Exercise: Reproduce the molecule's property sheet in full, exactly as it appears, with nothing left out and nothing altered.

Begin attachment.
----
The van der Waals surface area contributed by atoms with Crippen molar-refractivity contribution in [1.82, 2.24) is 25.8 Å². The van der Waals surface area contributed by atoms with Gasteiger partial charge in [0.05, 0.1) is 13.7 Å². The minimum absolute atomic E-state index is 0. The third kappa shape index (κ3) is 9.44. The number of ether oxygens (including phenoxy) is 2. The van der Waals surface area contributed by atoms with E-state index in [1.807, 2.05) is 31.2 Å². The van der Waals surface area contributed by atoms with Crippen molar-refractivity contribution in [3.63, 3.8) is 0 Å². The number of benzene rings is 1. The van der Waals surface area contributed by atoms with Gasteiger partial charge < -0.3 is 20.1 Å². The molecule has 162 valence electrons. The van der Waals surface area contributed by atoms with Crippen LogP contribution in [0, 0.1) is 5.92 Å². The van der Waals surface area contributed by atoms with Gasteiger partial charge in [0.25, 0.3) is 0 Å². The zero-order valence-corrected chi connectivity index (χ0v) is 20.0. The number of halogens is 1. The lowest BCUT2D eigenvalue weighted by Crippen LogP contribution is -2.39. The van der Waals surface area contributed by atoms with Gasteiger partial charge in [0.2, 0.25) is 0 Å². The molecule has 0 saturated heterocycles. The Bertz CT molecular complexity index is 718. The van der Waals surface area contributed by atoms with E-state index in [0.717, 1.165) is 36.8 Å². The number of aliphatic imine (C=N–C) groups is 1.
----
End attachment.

The van der Waals surface area contributed by atoms with Crippen molar-refractivity contribution in [1.82, 2.24) is 25.8 Å². The van der Waals surface area contributed by atoms with Gasteiger partial charge in [0.05, 0.1) is 13.7 Å². The minimum absolute atomic E-state index is 0. The third kappa shape index (κ3) is 9.44. The number of ether oxygens (including phenoxy) is 2. The van der Waals surface area contributed by atoms with E-state index in [1.807, 2.05) is 31.2 Å². The van der Waals surface area contributed by atoms with Crippen molar-refractivity contribution in [3.63, 3.8) is 0 Å². The number of benzene rings is 1. The van der Waals surface area contributed by atoms with Gasteiger partial charge < -0.3 is 20.1 Å². The molecule has 162 valence electrons. The van der Waals surface area contributed by atoms with Crippen LogP contribution in [0, 0.1) is 5.92 Å². The van der Waals surface area contributed by atoms with Gasteiger partial charge in [0.25, 0.3) is 0 Å². The zero-order valence-corrected chi connectivity index (χ0v) is 20.0. The number of halogens is 1. The lowest BCUT2D eigenvalue weighted by Crippen LogP contribution is -2.39. The van der Waals surface area contributed by atoms with Gasteiger partial charge in [0.2, 0.25) is 0 Å². The molecule has 0 saturated heterocycles. The Bertz CT molecular complexity index is 718. The van der Waals surface area contributed by atoms with E-state index in [0.717, 1.165) is 36.8 Å². The number of aliphatic imine (C=N–C) groups is 1.